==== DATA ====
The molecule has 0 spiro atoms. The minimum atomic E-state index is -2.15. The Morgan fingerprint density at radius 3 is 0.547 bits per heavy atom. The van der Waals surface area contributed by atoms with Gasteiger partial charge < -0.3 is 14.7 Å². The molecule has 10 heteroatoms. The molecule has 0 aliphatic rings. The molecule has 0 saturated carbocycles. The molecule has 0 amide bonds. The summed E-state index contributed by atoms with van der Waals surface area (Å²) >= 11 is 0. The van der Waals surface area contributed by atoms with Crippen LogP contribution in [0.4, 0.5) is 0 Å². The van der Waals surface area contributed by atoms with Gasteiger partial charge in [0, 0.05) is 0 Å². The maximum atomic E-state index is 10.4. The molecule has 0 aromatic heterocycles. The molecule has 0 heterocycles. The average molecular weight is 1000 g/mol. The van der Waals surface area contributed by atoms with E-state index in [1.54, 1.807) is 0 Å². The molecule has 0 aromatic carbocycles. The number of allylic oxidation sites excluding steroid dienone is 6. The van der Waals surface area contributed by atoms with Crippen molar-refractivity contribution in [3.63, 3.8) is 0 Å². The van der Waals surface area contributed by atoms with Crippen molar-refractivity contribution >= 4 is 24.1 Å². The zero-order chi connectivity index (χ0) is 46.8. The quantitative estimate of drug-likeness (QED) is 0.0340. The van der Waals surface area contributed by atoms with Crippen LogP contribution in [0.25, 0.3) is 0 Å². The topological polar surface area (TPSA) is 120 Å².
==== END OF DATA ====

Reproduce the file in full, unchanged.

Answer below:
The molecule has 0 spiro atoms. The minimum atomic E-state index is -2.15. The Morgan fingerprint density at radius 3 is 0.547 bits per heavy atom. The van der Waals surface area contributed by atoms with Gasteiger partial charge < -0.3 is 14.7 Å². The molecule has 10 heteroatoms. The molecule has 0 aliphatic rings. The molecule has 0 saturated carbocycles. The molecule has 0 amide bonds. The summed E-state index contributed by atoms with van der Waals surface area (Å²) >= 11 is 0. The van der Waals surface area contributed by atoms with Crippen LogP contribution in [0.4, 0.5) is 0 Å². The van der Waals surface area contributed by atoms with Gasteiger partial charge in [0, 0.05) is 0 Å². The maximum atomic E-state index is 10.4. The molecule has 0 aromatic heterocycles. The molecule has 0 heterocycles. The average molecular weight is 1000 g/mol. The van der Waals surface area contributed by atoms with E-state index in [1.54, 1.807) is 0 Å². The molecule has 0 aromatic carbocycles. The number of allylic oxidation sites excluding steroid dienone is 6. The van der Waals surface area contributed by atoms with Crippen molar-refractivity contribution in [3.63, 3.8) is 0 Å². The van der Waals surface area contributed by atoms with Crippen molar-refractivity contribution >= 4 is 24.1 Å². The zero-order chi connectivity index (χ0) is 46.8. The quantitative estimate of drug-likeness (QED) is 0.0340. The van der Waals surface area contributed by atoms with Crippen LogP contribution in [0.25, 0.3) is 0 Å². The topological polar surface area (TPSA) is 120 Å².